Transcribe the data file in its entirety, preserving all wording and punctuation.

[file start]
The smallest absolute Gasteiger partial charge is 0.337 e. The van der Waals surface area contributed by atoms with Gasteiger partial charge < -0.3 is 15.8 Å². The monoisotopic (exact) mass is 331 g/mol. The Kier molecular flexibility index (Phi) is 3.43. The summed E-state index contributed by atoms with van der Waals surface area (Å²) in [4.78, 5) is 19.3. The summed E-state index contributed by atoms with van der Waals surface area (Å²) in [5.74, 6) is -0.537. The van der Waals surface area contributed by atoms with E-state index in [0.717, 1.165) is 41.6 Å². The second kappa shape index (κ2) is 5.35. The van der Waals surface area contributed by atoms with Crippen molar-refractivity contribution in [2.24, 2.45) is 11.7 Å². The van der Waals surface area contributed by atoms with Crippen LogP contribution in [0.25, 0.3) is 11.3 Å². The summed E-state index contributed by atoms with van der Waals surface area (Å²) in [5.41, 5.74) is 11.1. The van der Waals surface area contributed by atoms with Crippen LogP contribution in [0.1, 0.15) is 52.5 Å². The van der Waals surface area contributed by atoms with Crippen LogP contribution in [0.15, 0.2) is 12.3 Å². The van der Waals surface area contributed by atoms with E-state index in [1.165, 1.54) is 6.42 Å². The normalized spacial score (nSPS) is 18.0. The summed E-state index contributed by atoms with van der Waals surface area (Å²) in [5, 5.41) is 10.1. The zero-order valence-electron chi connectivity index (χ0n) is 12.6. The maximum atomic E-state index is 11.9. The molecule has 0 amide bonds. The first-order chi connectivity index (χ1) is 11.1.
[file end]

The smallest absolute Gasteiger partial charge is 0.337 e. The van der Waals surface area contributed by atoms with Gasteiger partial charge < -0.3 is 15.8 Å². The monoisotopic (exact) mass is 331 g/mol. The Kier molecular flexibility index (Phi) is 3.43. The summed E-state index contributed by atoms with van der Waals surface area (Å²) in [4.78, 5) is 19.3. The summed E-state index contributed by atoms with van der Waals surface area (Å²) in [5.74, 6) is -0.537. The van der Waals surface area contributed by atoms with E-state index in [0.717, 1.165) is 41.6 Å². The second kappa shape index (κ2) is 5.35. The van der Waals surface area contributed by atoms with Crippen molar-refractivity contribution in [2.24, 2.45) is 11.7 Å². The van der Waals surface area contributed by atoms with Crippen LogP contribution in [0.25, 0.3) is 11.3 Å². The summed E-state index contributed by atoms with van der Waals surface area (Å²) in [5.41, 5.74) is 11.1. The van der Waals surface area contributed by atoms with Crippen LogP contribution in [0.1, 0.15) is 52.5 Å². The van der Waals surface area contributed by atoms with Crippen LogP contribution in [0.15, 0.2) is 12.3 Å². The van der Waals surface area contributed by atoms with E-state index in [1.165, 1.54) is 6.42 Å². The normalized spacial score (nSPS) is 18.0. The summed E-state index contributed by atoms with van der Waals surface area (Å²) in [5, 5.41) is 10.1. The zero-order valence-electron chi connectivity index (χ0n) is 12.6. The maximum atomic E-state index is 11.9. The molecule has 0 amide bonds. The first-order chi connectivity index (χ1) is 11.1.